32. Also, in regard to the walks and the boys wanting to stop and explore….I read an article that said your dog hates a fast paced walk. They need to stop and sniff, explore all smells and hate rushing past. I started to apply that to my dog and child! Maybe taking along a little kids camera, or an old digital one, can help them explore AND review their findings later with friends, Dad, etc. I’m sure you have many friends with an old compact digital camera they would gladly give the boys to use!

    • Joanna Goddard says...

      fascinating about the comparison to puppies! we’re often saying that anton is like a little puppy (he scampers around, greets you at the door, etc.) and this really rings true.

  33. I don’t have children, but I feel this way with my dog sometimes, ha. We’re going for a walk and I’m like, “Come on, okay, let’s go” and so on. But it’s my break in the middle of the day to walk him. Why not slow down? When we do, it’s great. We meander, he sniffs and pees as he likes and I’m happy to soak in the sunshine. It’s too easy to forget sometimes.

    If I eventually have kids, I want to remember this too. Have you heard of “Unschooling”? Outside Magazine had an article about letting children learn uninhibited in nature. It’s not entirely related, but I think the concepts are similar. Slow down, don’t force it. Kids can show you the beauty you didn’t know to look for if you just let them.

    Here’s the article: http://www.outsideonline.com/1928266/we-dont-need-no-education

  34. Amanda says...

    My daughter and I both recharge our batteries with alone time, although I am more introverted than she. She has a heart condition that limits activities so rather than one thing we find small term activities/classes that are more sporadic, like horseback riding. I hate the over scheduled kid thing, and quite frankly, with a job where I travel it would take a village to get her to normal frequent activities. I work from home (and away) so many summer days are spent reading, at the library, play dates, etc and not rushing out to expensive camps where I feel pressure to have her there by 8:30 and pick her up by 4pm. She can also come with me on certain work outings to nearby cities so a stay at a hotel in Charleston, Asheville, Charlotte, etc., is an adventure and a chance to try new food and explore new sites once my appointments are over for the day! ( she is 12, so that helps!)

  35. Kali says...

    I loved reading this. I’ve managed to sneak it in once in a while but this made me long for it to be habitual.

    Also, I’ve noticed when reading to my almost-four-year-old, she usually knows the books by heart and sometimes just wants to chat about the pictures. At first I would find myself politely answering her and then bringing her back to task, but now, I try to go wherever she goes, whether we read the words or not. It’s when I’ve learned some of the greatest things from her.

  36. This resonates with me at such a deep level. My husband and I just moved our kids to a tiny mountain community and the pace and quiet has made such an impact. Thanks for sharing

  37. For me, it’s a realization that some people have to remind themselves to slow down, stop, watch, listen. If I’m ever hurrying anyone along, it’s myself. I have to scold myself into putting away dishes instead of just eating a leisurely breakfast with my son (after all, he’s restrained by the high chair–he can’t climb into the dishwasher or steal a knife or try to help by putting everything he can into the two accessible drawers in my kitchen). I don’t think it’s ever occurred to me to clean up the bathroom during bath time. Not that I’m always in a blissful state of enjoyment, soaking up my toddler’s childhood–sometimes I’m just staring at a wall. I think motherhood wears me out. I wish I had your energy.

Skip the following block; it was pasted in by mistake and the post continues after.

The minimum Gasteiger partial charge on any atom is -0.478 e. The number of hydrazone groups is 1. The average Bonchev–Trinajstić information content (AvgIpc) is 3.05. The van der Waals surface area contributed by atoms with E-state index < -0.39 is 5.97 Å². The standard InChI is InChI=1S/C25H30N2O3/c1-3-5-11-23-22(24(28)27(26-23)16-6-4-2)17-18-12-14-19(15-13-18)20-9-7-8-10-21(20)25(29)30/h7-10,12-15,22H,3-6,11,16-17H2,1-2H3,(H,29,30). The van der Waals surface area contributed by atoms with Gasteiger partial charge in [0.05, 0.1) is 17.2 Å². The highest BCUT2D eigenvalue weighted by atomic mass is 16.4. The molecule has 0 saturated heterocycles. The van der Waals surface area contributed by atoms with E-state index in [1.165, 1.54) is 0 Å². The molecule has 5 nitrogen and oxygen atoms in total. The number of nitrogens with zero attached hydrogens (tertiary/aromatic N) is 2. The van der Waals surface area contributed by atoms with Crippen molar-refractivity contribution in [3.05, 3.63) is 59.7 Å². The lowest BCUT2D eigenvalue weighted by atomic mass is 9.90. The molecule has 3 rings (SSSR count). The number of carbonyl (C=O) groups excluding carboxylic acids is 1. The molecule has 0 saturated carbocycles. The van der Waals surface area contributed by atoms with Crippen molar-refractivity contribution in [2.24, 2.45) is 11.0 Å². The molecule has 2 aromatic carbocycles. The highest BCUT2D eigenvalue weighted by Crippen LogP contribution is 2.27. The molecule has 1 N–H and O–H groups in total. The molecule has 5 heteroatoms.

38. I love all your posts. All your advice. All the things you share! Thanks for your posts. I’m gonna try extra hard with this one!

    • Like-minded sisters! ;)
      Our comments are right next to each other!

  39. So many lovely thoughts. I don’t have children, but I’m going to save this to my document folder of “things to remember when I have kids.”
    Thanks!

  40. jill c. says...

    what a lovely post and i’m so happy to read it. typically we keep sunday as the day to stay close to home or basically not book anything….it’s super important not just be a bit mellow. we sometimes take off to the zoo (which we do rush a bit in the morning to get there before the crowds) but then we linger as long as the kids want. and as another reader posted we are only committing to one activity per child once school begins with them (my kids are still little … 3 and 5). i think it’s important for kids to just be kids…to learn to entertain themselves at home and to just rest. And speaking selfishly I honestly need that day too…

  41. I second what Lexie wrote above! I’m not a parent (well, a dog mama), but I loved this. My mantra lately has been “I have plenty of time,” and I even got a bracelet made that reads that to remind me! Sometimes I feel like the whole day has gone by and I haven’t breathed out once. This is a glorious reminder to have a summer of “plenty of time!” Thank you.

  42. I heard a poem read aloud on a podcast the other day and I cried while listening. It’s called “hurry” by Marie Howe. I won’t paste it all here, but it pops up when googled.